If asked, “What are the consequences of the Atonement?” many people respond, “It overcame physical death for all men and spiritual death for those who repent.” While that answer is correct as far as it goes, it is incomplete. The Fall brought about physical death and, in addition, one type of spiritual death to all men. This was caused by our first parents’ transgression in the Garden, known by the world as “original sin.” All men physically die because of Adam’s transgression. There is no escape from this consequence.
Likewise, all men will be resurrected because of Christ. There is no exception to this remedy. Physical death, however, is not the only universal consequence of the Fall. As another consequence of Adam’s transgression, all men are born in a setting outside God’s physical presence. This separation is known in the scriptures as the first spiritual death (see Helaman 14:16–18; D&C 29:41). It is an estrangement from God caused by Adam.
There is also a second spiritual death. It is a separation from God caused by our individual sins.
Each form of spiritual death has its cure. The Atonement corrects the first spiritual death for all men without any effort on their own, and understandably so, for they in no way were its cause. The Atonement corrects the second spiritual death on an individual basis for those who repent, since each of us who has sinned must individually contribute to our own redemption, “For we know that it is by grace that we are saved, after all we can do” (2 Nephi 25:23).
The universal effects of the first spiritual death were externally imposed by Adam and externally corrected by Christ for all mankind. Paul taught, “For as in Adam all die, even so in Christ shall all be made alive” (1 Corinthians 15:22). Robert J. Matthews points out that many do not understand these words of Paul. “Most think it only pertains to the death of the body and the resurrection of the body. In truth, Paul’s statement covers both physical death and spiritual death,”3 meaning the first spiritual death brought about by Adam. Brother Matthews then offers this helpful explanation:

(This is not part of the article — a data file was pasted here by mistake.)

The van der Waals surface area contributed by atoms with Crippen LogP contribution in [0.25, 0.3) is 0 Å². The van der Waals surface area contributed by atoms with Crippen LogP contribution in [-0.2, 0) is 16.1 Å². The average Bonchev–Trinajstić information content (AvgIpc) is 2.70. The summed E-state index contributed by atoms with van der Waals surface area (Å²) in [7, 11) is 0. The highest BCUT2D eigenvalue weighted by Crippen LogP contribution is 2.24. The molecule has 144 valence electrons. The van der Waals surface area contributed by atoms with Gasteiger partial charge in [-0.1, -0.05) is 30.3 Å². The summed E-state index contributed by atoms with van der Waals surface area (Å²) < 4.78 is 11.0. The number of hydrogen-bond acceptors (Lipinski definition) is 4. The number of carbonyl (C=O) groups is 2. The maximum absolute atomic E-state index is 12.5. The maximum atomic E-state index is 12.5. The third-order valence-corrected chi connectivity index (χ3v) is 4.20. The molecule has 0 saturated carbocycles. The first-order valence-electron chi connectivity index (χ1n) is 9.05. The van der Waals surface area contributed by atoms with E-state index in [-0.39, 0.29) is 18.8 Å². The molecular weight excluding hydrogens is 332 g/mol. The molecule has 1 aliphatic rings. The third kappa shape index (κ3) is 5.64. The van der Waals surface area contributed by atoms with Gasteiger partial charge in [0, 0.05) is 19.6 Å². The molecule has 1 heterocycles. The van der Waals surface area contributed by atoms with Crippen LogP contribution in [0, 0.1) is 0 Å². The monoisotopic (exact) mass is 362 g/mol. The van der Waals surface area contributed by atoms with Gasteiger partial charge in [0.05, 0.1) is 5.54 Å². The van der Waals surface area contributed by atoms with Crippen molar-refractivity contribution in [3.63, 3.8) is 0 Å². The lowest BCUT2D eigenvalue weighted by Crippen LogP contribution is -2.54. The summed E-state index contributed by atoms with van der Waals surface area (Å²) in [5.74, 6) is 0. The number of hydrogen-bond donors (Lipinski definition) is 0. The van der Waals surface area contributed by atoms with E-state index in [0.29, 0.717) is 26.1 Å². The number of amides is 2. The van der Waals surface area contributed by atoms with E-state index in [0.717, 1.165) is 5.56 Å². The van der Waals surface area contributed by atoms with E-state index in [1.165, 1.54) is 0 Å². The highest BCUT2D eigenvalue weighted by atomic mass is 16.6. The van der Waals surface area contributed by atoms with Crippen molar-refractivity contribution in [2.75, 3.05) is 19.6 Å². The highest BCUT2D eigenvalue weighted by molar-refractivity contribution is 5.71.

“There is a prevailing idea that although the resurrection is free, only those who repent and obey the gospel will ever return to the presence of God. Those who adhere to this idea, however, seem to have missed a very essential point and fundamental concept of the Atonement, and that is that Jesus Christ has redeemed all mankind from all the consequences of the fall of Adam.
“The scriptures teach that every person, saint or sinner, will return to the presence of God after the resurrection. It may be only a temporary reunion in his presence, but justice requires that all that was lost in Adam be restored in Jesus Christ. Every person will return to God’s presence, behold his face, and be judged for his own works. Then, those who have obeyed the gospel will be able to stay in his presence, while all others will have to be shut out of his presence a second time and will thus die what is called a second spiritual death.”
The scriptures teach that “no unclean thing can dwell with God” (1 Nephi 10:21).
This does not mean, however, that we will not return to God’s presence temporarily for judgment purposes— for in fact each individual will. It simply means we cannot “dwell” or remain in the presence of God on a permanent basis or “be received into the kingdom of God” (Alma 7:21) if we are unclean. In the same verse in which Nephi states that the unclean cannot “dwell with God,” he also teaches that the unclean will be brought “before the judgment- seat of God” (1 Nephi 10:21). Lehi clearly taught that all men, even the wicked, will return to God’s presence: “Because of the intercession for all, all men come unto God; wherefore, they stand in the presence of him, to be judged of him according to the truth and holiness which is in him” (2 Nephi 2:10; see also Alma 33:22). Jacob, who learned so much about the Atonement from his father, also spoke of this temporary reunion, even for the wicked: “Wo unto all those who die in their sins; for they shall return to God, and behold his face, and remain in their sins” (2 Nephi 9:38). Jacob then prophesied that those who reject the prophets will stand “with shame and awful guilt before the bar of God” (Jacob 6:9; see also Mormon 9:5).